Category — Housing
Once you get past his job title, “planetary futurist in residence” Alex Steffen, of the design and innovation firm Ideo, makes a simple point in this Guardian essay that is too often missed in the debates about housing affordability: if you want social justice, “build a lot more housing.”
Steffen, a native of San Francisco and its insane housing market, argues that to make housing affordable again, “‘we need to catch up to decades worth of unmet demand.” To achieve that goal, we’ll have to change how we build cities.
Who wins? Steffen sees a growing constituency for this approach among the young. “Young people tend to understand that new housing, well-built, can be a tremendous force for positive transformation.”
Add in good design, and new housing can not only hold down housing costs, it can “help grow new, people-centred streets, incares use of bikes and transit and promote healthier and more active lives.”
Now about that “planetary futurist” job – where do I apply?
February 16, 2014
Agreement between Vancouver Coastal Health, disabilities advocates opens door to new Pearson lands policy
A new agreement worked out in several days of hectic talks between Vancouver Coastal Health and disabilities advocates, including the BC Coalition of People with Disabilities, may have opened the door to council approval of a new development policy for the Pearson lands.
The new language has also been endorsed the city’s Advisory Committee for People with Disabilities, according to committee chair Jill Weiss.
Just two weeks ago, council was rivetted by the submissions of a score of disabilities advocates who were determined to insure that no institutional facilities were included in housing options on the redeveloped Pearson site at 57th and Cambie. Council unanimously voted to send the report back to staff for further talks with Vancouver Coastal Health.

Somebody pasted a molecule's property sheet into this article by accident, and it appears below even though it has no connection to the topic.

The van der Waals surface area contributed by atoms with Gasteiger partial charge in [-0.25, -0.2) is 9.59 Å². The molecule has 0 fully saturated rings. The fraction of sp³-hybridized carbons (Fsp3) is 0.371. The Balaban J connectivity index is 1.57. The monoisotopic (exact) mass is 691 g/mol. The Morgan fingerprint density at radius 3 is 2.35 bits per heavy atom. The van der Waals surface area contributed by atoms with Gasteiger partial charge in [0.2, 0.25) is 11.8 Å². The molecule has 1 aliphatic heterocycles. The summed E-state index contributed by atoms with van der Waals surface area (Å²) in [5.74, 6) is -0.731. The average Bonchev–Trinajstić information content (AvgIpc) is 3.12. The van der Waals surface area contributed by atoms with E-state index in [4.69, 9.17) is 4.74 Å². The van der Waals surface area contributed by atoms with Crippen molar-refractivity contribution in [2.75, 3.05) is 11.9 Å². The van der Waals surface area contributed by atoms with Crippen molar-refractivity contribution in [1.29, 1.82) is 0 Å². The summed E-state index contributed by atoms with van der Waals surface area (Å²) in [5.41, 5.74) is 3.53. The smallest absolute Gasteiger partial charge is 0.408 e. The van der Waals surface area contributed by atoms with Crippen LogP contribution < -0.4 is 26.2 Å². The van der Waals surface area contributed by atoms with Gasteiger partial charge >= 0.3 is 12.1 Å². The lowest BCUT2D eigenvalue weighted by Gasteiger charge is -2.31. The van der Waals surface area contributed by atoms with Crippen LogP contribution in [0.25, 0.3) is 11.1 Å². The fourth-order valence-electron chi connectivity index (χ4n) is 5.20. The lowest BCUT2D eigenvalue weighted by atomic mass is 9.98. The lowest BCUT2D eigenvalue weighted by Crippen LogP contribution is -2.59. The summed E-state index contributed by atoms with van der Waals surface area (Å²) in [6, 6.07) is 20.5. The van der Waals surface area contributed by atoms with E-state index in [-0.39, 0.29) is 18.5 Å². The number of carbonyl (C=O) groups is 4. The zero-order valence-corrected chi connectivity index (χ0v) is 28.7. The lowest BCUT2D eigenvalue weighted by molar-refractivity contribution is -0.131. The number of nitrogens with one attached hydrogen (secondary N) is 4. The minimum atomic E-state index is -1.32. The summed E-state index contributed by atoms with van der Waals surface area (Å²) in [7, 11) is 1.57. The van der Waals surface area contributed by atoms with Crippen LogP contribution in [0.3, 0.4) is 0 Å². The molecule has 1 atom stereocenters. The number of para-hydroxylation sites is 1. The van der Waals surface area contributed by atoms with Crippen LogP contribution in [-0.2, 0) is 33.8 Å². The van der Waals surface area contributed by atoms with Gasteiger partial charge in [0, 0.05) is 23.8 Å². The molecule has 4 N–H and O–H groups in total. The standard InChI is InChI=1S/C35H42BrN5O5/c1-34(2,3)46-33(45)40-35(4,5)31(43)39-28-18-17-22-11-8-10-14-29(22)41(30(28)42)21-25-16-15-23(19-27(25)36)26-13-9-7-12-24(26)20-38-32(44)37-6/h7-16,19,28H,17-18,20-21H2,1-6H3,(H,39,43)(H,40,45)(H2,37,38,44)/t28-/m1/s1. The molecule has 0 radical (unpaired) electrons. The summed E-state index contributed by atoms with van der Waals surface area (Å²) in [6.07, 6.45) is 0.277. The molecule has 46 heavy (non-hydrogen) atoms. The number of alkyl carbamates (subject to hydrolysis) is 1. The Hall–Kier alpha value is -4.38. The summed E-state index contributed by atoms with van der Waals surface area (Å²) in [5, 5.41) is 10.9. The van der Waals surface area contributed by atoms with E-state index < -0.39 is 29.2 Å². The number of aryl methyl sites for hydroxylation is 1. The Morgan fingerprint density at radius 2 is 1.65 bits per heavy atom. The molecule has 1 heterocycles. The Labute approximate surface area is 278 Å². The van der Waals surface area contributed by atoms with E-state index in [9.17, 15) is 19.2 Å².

A new agreement was achieved, says Brian Jackson, general manager of planning and development services, and will be put before council this week. If passed by council, the new policy statement will mark a significant victory for disabilities advocates.
February 3, 2014
More than half of American renters are now paying more than 30 percent of their income for rent, according to a new Harvard study, a problem that researchers say is as much a “low income” problem as it is a “high rent” problem.
Their conclusion: the rental affordability crisis can’t be fixed on a city-by-city basis. They need a national housing strategy in the United States, just as we do here, and action to raise or protect incomes.
What can cities do? In Vancouver, we’re trying to increase the supply of rentals that are affordable for middle income families: a practical strategy, within city means, but by no means a complete solution.
December 10, 2013
A recent Tyee forum called Generation Rent featured four renters telling their real-life housing market stories. All four would support increased density, with some qualifications, to generate more rental housing; none seemed aware of Vancouver’s increasingly successful efforts to add hundreds of new units to rental stock.
In today’s Tyee: my summary of what Vancouver is doing for renters and how other municipalities are following suit.
November 28, 2013